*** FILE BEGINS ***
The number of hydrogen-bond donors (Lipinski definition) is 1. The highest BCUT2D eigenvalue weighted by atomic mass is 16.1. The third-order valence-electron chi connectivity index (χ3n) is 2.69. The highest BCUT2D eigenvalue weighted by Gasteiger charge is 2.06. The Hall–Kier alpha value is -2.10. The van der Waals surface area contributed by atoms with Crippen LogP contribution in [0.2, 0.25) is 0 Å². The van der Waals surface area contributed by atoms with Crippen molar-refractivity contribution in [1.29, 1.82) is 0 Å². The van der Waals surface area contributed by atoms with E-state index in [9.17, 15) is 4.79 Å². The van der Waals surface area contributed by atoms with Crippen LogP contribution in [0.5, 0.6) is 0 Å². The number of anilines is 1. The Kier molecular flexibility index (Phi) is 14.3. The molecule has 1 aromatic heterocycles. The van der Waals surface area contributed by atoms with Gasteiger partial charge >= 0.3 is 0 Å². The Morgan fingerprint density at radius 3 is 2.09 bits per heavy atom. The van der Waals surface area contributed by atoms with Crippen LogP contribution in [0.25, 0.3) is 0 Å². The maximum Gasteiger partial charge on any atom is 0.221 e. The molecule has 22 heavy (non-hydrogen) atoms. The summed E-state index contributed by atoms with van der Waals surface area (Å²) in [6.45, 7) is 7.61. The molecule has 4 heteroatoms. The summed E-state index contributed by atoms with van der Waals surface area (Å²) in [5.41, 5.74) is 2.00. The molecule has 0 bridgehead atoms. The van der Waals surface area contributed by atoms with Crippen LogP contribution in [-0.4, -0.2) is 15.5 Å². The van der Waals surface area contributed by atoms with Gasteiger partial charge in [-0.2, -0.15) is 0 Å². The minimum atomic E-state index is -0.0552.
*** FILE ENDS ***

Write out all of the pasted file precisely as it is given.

The number of hydrogen-bond donors (Lipinski definition) is 1. The highest BCUT2D eigenvalue weighted by atomic mass is 16.1. The third-order valence-electron chi connectivity index (χ3n) is 2.69. The highest BCUT2D eigenvalue weighted by Gasteiger charge is 2.06. The Hall–Kier alpha value is -2.10. The van der Waals surface area contributed by atoms with Crippen LogP contribution in [0.2, 0.25) is 0 Å². The van der Waals surface area contributed by atoms with Crippen molar-refractivity contribution in [1.29, 1.82) is 0 Å². The van der Waals surface area contributed by atoms with E-state index in [9.17, 15) is 4.79 Å². The van der Waals surface area contributed by atoms with Crippen LogP contribution in [0.5, 0.6) is 0 Å². The number of anilines is 1. The Kier molecular flexibility index (Phi) is 14.3. The molecule has 1 aromatic heterocycles. The van der Waals surface area contributed by atoms with Gasteiger partial charge >= 0.3 is 0 Å². The Morgan fingerprint density at radius 3 is 2.09 bits per heavy atom. The van der Waals surface area contributed by atoms with Crippen LogP contribution in [0.25, 0.3) is 0 Å². The maximum Gasteiger partial charge on any atom is 0.221 e. The molecule has 22 heavy (non-hydrogen) atoms. The summed E-state index contributed by atoms with van der Waals surface area (Å²) in [6.45, 7) is 7.61. The molecule has 4 heteroatoms. The summed E-state index contributed by atoms with van der Waals surface area (Å²) in [5.41, 5.74) is 2.00. The molecule has 0 bridgehead atoms. The van der Waals surface area contributed by atoms with Crippen LogP contribution in [-0.4, -0.2) is 15.5 Å². The van der Waals surface area contributed by atoms with Gasteiger partial charge in [-0.2, -0.15) is 0 Å². The minimum atomic E-state index is -0.0552.